Then, Sunday night, another unexpected thing happened. Some people appeared at the rim of our scree valley. They whistled, and after Louie performed an impromptu evening ascent (timed well with our rice dinner) they were escorted back to the camp…it was his son-in-law Ethan and a new friend named Jake.
Some miscommunication at our departure led Denise, and others, to believe that we were set to be home by about Friday. They were worried, excited, and unsure enough to forge a recon mission. The envoys discovered rather quickly that, besides being worn-out, we were fine.
With Jake’s satellite phone Ethan called his worried wife (Louie’s daughter) Denise and assured her that we were ok.
An influx of new stories, perspectives, and some communication with folks back home made for a late night Sunday. It was warm-ish and very clear this night but our guests, wrapped only in emergency blankets of various sizes, didn’t sleep well.
The Milky Way was glorious until the near-full moon rose into the smoke-laden air to nearly wash it out.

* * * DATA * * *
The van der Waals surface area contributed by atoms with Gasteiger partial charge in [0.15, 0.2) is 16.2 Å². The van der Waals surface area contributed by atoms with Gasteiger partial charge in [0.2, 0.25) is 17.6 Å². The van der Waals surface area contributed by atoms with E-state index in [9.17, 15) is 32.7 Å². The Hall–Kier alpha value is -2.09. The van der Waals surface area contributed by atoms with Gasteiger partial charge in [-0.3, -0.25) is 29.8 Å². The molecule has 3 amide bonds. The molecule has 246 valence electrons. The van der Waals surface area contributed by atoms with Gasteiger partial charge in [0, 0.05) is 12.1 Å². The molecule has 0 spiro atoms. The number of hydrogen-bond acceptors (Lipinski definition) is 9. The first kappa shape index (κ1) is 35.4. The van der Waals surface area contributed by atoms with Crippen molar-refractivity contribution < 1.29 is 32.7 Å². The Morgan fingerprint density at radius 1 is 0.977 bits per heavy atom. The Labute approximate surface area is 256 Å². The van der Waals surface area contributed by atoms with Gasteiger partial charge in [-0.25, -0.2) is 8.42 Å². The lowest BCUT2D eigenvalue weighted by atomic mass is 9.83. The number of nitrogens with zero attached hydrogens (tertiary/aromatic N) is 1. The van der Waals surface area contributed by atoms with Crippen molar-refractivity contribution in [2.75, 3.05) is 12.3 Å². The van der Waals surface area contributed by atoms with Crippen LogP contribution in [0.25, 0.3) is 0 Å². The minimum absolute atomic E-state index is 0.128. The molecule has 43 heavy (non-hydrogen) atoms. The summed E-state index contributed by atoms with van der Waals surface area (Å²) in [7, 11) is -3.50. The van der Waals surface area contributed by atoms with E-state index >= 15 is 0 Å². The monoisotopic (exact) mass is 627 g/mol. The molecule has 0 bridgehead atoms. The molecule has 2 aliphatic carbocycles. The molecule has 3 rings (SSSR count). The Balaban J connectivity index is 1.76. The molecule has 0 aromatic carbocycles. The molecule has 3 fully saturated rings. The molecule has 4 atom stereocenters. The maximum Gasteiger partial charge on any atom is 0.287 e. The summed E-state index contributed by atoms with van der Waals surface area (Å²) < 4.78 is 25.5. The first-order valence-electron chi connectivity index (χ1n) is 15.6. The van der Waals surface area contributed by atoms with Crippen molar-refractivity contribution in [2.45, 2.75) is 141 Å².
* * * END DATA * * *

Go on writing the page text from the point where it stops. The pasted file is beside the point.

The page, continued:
Monday began with a hurried breakfast, departure of Ethan and Jake, and the start of an epic climb up the scree field by Hazel. In about 90-120 minutes she successfully ascended the cliffs which Park County Search and Rescue has claimed is impassable by foot – at 85. She continues to be an inspiration for anyone who has healthy fear but sets their mind on a goal; amazing.
I won’t lie – the one day out challenge was tough. Louie carried the (unbent/unscratched) propeller plus other possibles for a pack-weight around 90lbs, I had an airplane door, remaining food, and assorted other camping equipment and a pack-weight around 70lbs. BopOp’s pack wasn’t much lighter than mine perhaps 55-60lbs, full of airplane parts, clothing and a lot of water. Hazel carried her own pack for a short time but primarily focussed on keeping moving. We began between 8:00 and 9:00 AM and finished the slog 11H 20M minutes later.
But the adventure wasn’t over – we found ourselves locked behind the gate. Louie (aka Alley Oop) assessed the situation practically and promptly heaved a very large rock out of the way and began working on a rotted stump.
Ya think your van will fit between these two trees?
Yep – it should.
Under expert guidance from Oop – it did indeed.
The first place open with food was Cassies; we all hungered for a good side of meat or something else not found on the mountain and as the hostess seated our dusty, toasted, mussed-up selves she checked in with Hazel.
Are you going to be able to manage these steps?
(graciously) I’ll manage.
Did she ever.